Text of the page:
Kathleen Gunthert's latest research on teens and sleep started with a series of questions: How exactly does sleep affect teenagers and their emotions? What happens when depressed teens—or teens at risk for depression— don't get enough sleep? Does it make it harder for them to recover from stressful situations? And is the link between sleep and emotion more pronounced for them than for teens who are not depressed?
These are critical issues in the sleep-deprived world of today's teenagers. They also have important real-life consequences. "If you have a family history of diabetes, you are going to pay special attention to your teen's diet," said Gunthert, associate professor of psychology at American University. "Now if there's a family history of depression, should you be paying special attention to your teen's sleep? We need research that helps us to understand whether disruptions in sleep are particularly impactful for teens who are at risk for depression."
Questions of sleep and emotion have long been part of Gunthert's research, which focuses on the influence of everyday stress and coping on depression, anxiety, and psychotherapy outcomes. She teaches a wide range of courses at AU, including graduate courses for clinical psychology doctoral students, seminars on stress and coping, and a course in psychopathology. She's also the director of the Clinical Psychology Doctoral Training Program, editor-in-chief of the Behavior Therapist journal, and a research mentor to clinical psychology doctoral students.
Gunthert's latest study focuses specifically on sleep, stress, and emotion in teenagers. When she started her research, her first challenge was determining how to measure sleep and moods in a sizeable sample of teenagers. She recruited 100 Maryland high school students, asked them to fill out baseline surveys about sleep and personality, gave them Fitbits to monitor their sleep for two weeks, and had them keep logs of their emotion regulation—things like stress, negative moods, attention span, impulse control, ruminative thoughts, social anxiety, and ability to capitalize on positive events.
Fitbits tracked how much sleep the teens were getting and used sensors to measure periods of being awake or restless while in bed. Using this data along with the students' twice-daily logs, Gunthert was able to track emotion regulation after good and bad nights of sleep, and compare it to the teens' baselines.
Gunthert is still crunching the data, but patterns have already emerged. On an average school night, the high school students got just under six hours of sleep. And approximately 15 percent of them slept four-and-a-half hours or less on school nights. These numbers surprised Gunthert, who notes that less than five hours of sleep on consecutive days leads to impaired thinking and judgment. On top of that, the National Sleep Foundation recommends at least eight- and-a-half hours of sleep per night for teens—far from the reality of most students in Gunthert's study.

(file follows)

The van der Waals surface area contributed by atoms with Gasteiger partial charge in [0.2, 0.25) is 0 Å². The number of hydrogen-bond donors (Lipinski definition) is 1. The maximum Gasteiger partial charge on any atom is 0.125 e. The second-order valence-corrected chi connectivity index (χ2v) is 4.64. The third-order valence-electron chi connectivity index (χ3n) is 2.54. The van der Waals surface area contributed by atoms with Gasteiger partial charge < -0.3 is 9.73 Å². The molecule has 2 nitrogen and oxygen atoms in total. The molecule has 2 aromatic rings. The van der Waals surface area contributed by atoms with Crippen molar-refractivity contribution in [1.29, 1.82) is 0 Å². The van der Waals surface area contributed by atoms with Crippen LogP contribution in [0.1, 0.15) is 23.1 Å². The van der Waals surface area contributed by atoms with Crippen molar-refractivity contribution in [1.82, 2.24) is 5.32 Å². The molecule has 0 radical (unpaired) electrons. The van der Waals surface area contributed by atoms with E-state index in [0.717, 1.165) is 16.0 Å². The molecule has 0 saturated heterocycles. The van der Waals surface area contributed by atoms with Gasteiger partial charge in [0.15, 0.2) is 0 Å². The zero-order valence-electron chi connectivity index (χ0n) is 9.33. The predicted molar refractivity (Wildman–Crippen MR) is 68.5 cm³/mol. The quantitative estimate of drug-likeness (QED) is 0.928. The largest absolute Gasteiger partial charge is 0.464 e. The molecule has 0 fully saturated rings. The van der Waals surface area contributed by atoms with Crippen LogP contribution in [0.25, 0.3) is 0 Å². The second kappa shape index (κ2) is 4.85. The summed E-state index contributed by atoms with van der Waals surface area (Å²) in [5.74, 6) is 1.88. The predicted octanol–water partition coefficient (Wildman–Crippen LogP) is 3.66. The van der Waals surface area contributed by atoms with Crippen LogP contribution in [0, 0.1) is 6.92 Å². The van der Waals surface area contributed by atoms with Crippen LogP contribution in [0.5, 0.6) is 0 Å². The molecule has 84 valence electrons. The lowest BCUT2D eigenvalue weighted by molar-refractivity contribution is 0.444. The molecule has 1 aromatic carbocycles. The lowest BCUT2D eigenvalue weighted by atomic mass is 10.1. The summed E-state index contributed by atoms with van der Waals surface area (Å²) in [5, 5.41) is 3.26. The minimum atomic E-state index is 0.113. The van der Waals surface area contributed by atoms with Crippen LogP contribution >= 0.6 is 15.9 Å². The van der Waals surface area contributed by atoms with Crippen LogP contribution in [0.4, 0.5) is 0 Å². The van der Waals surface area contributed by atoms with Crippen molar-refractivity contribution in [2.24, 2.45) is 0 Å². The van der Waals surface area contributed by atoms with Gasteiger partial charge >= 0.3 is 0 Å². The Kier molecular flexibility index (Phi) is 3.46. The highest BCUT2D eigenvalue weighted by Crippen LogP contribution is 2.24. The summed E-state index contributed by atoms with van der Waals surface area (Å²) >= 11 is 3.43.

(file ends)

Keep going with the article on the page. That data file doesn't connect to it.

Gunthert says that long-term outcomes of sleep disturbances can be serious: Studies have found that sleep disturbances are predictive of later emergence of depressive symptoms. Many people think of poor sleep as a consequence of depression, but research suggests that it is also a risk factor. Poor sleep often precedes depression onset. Other outcomes can include increased anxiety, conduct problems, and weight gain.
Gunthert's study also looked at technology use by asking students to self-report their reliance on phones and other electronic devices. "Technology engages the mind, but your mind should not be engaged when trying to sleep," she says. "When teens use phones, tablets, laptops, or any blue light- emitting technology before bed, the light prevents the brain from releasing melatonin, which signals sleep. Therefore, it sort of tricks the brain into thinking that you should be awake."
Interestingly, preliminary evidence from Gunthert's study showed that what she calls "overuse of technology" wasn't actually associated with less sleep time. But it was associated with a poorer quality of sleep—more restless sleep.
Gunthert's research is ongoing, and she is looking at data to study gender differences in sleep, emotion regulation, and sleep deprivation, and also whether lack of sleep could tip susceptible teenagers into depression.
For now, preliminary research reveals that sleep deprivation is a growing problem for teens. "Despite what many parents and teens think, the need for sleep does not actually decrease that much as children move into adolescence," Gunthert says. "Eight-to-nine hours are optimal." But as children grow into teens, they start deciding for themselves when to go to sleep. "Add that to screen time, technology, and social media use before bed, plus academic pressures like homework and early school start times, and you have what some researchers have called a perfect storm of sleep deprivation."
Gunthert hopes that her ongoing research will advance our understanding of teen- age sleep patterns, needs, and consequences in order to inform health priorities and academic policies—and help give American teens the good night's sleep they desperately need.